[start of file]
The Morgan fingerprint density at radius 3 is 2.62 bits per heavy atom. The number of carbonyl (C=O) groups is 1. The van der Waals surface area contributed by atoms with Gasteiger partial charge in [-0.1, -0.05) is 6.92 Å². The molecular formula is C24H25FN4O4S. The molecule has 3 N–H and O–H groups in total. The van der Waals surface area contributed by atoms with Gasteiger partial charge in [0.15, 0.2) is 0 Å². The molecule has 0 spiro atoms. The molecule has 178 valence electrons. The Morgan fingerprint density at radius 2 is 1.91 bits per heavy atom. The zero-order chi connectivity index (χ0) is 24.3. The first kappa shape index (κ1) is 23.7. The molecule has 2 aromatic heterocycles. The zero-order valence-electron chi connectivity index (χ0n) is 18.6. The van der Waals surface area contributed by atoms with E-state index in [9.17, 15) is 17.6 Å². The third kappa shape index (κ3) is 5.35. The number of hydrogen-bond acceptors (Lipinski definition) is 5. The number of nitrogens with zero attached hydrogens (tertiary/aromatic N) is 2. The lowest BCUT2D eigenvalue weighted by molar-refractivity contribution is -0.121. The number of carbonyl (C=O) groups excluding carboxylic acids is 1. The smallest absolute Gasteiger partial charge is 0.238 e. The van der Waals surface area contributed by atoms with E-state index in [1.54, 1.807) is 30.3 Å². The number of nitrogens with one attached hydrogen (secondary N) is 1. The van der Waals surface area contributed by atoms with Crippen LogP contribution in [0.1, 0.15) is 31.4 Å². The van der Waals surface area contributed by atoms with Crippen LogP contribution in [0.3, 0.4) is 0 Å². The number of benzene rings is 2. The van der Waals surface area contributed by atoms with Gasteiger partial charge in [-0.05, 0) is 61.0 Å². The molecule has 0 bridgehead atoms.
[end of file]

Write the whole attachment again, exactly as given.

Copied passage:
The Morgan fingerprint density at radius 3 is 2.62 bits per heavy atom. The number of carbonyl (C=O) groups is 1. The van der Waals surface area contributed by atoms with Gasteiger partial charge in [-0.1, -0.05) is 6.92 Å². The molecular formula is C24H25FN4O4S. The molecule has 3 N–H and O–H groups in total. The van der Waals surface area contributed by atoms with Gasteiger partial charge in [0.15, 0.2) is 0 Å². The molecule has 0 spiro atoms. The molecule has 178 valence electrons. The Morgan fingerprint density at radius 2 is 1.91 bits per heavy atom. The zero-order chi connectivity index (χ0) is 24.3. The first kappa shape index (κ1) is 23.7. The molecule has 2 aromatic heterocycles. The zero-order valence-electron chi connectivity index (χ0n) is 18.6. The van der Waals surface area contributed by atoms with E-state index in [9.17, 15) is 17.6 Å². The third kappa shape index (κ3) is 5.35. The number of hydrogen-bond acceptors (Lipinski definition) is 5. The number of nitrogens with zero attached hydrogens (tertiary/aromatic N) is 2. The lowest BCUT2D eigenvalue weighted by molar-refractivity contribution is -0.121. The number of carbonyl (C=O) groups excluding carboxylic acids is 1. The smallest absolute Gasteiger partial charge is 0.238 e. The van der Waals surface area contributed by atoms with E-state index in [1.54, 1.807) is 30.3 Å². The number of nitrogens with one attached hydrogen (secondary N) is 1. The van der Waals surface area contributed by atoms with Crippen LogP contribution in [0.1, 0.15) is 31.4 Å². The van der Waals surface area contributed by atoms with Crippen LogP contribution in [0.3, 0.4) is 0 Å². The number of benzene rings is 2. The van der Waals surface area contributed by atoms with Gasteiger partial charge in [-0.05, 0) is 61.0 Å². The molecule has 0 bridgehead atoms.